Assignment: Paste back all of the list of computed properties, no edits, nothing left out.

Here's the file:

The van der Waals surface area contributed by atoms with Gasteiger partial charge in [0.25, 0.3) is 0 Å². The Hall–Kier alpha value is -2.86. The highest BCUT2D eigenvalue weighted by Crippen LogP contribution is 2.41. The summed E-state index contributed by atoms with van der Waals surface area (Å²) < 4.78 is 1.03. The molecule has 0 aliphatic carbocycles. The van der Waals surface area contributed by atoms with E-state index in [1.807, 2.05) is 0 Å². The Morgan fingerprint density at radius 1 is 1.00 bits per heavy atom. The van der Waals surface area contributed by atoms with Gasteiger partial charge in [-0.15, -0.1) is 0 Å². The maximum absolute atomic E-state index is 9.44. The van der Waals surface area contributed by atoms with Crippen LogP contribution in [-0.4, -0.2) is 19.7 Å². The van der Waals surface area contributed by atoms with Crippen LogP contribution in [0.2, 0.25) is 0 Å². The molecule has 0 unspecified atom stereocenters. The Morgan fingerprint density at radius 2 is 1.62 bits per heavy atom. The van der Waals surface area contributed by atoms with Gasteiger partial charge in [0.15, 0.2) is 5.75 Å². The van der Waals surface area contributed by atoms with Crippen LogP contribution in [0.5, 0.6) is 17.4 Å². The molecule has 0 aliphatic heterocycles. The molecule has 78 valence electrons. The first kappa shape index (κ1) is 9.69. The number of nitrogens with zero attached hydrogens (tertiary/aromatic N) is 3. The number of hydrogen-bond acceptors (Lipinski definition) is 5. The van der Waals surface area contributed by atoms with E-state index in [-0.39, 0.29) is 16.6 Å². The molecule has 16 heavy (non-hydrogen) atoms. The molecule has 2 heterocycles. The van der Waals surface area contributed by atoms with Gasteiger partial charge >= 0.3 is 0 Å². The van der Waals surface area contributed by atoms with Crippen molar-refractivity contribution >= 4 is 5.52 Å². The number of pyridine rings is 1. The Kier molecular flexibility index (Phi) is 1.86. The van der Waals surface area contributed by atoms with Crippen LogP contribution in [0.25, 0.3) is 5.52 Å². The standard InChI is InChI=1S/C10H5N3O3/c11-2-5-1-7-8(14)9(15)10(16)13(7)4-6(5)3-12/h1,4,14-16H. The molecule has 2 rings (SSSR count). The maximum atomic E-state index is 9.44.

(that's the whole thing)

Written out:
The van der Waals surface area contributed by atoms with Gasteiger partial charge in [0.25, 0.3) is 0 Å². The Hall–Kier alpha value is -2.86. The highest BCUT2D eigenvalue weighted by Crippen LogP contribution is 2.41. The summed E-state index contributed by atoms with van der Waals surface area (Å²) < 4.78 is 1.03. The molecule has 0 aliphatic carbocycles. The van der Waals surface area contributed by atoms with E-state index in [1.807, 2.05) is 0 Å². The Morgan fingerprint density at radius 1 is 1.00 bits per heavy atom. The van der Waals surface area contributed by atoms with Gasteiger partial charge in [-0.15, -0.1) is 0 Å². The maximum absolute atomic E-state index is 9.44. The van der Waals surface area contributed by atoms with Crippen LogP contribution in [-0.4, -0.2) is 19.7 Å². The van der Waals surface area contributed by atoms with Crippen LogP contribution in [0.2, 0.25) is 0 Å². The molecule has 0 unspecified atom stereocenters. The Morgan fingerprint density at radius 2 is 1.62 bits per heavy atom. The van der Waals surface area contributed by atoms with Gasteiger partial charge in [0.15, 0.2) is 5.75 Å². The van der Waals surface area contributed by atoms with Crippen LogP contribution in [0.5, 0.6) is 17.4 Å². The molecule has 0 aliphatic heterocycles. The molecule has 78 valence electrons. The first kappa shape index (κ1) is 9.69. The number of nitrogens with zero attached hydrogens (tertiary/aromatic N) is 3. The number of hydrogen-bond acceptors (Lipinski definition) is 5. The van der Waals surface area contributed by atoms with E-state index in [-0.39, 0.29) is 16.6 Å². The molecule has 16 heavy (non-hydrogen) atoms. The molecule has 2 heterocycles. The van der Waals surface area contributed by atoms with Gasteiger partial charge >= 0.3 is 0 Å². The van der Waals surface area contributed by atoms with Crippen molar-refractivity contribution >= 4 is 5.52 Å². The number of pyridine rings is 1. The Kier molecular flexibility index (Phi) is 1.86. The van der Waals surface area contributed by atoms with Crippen LogP contribution in [0.25, 0.3) is 5.52 Å². The standard InChI is InChI=1S/C10H5N3O3/c11-2-5-1-7-8(14)9(15)10(16)13(7)4-6(5)3-12/h1,4,14-16H. The molecule has 2 rings (SSSR count). The maximum atomic E-state index is 9.44.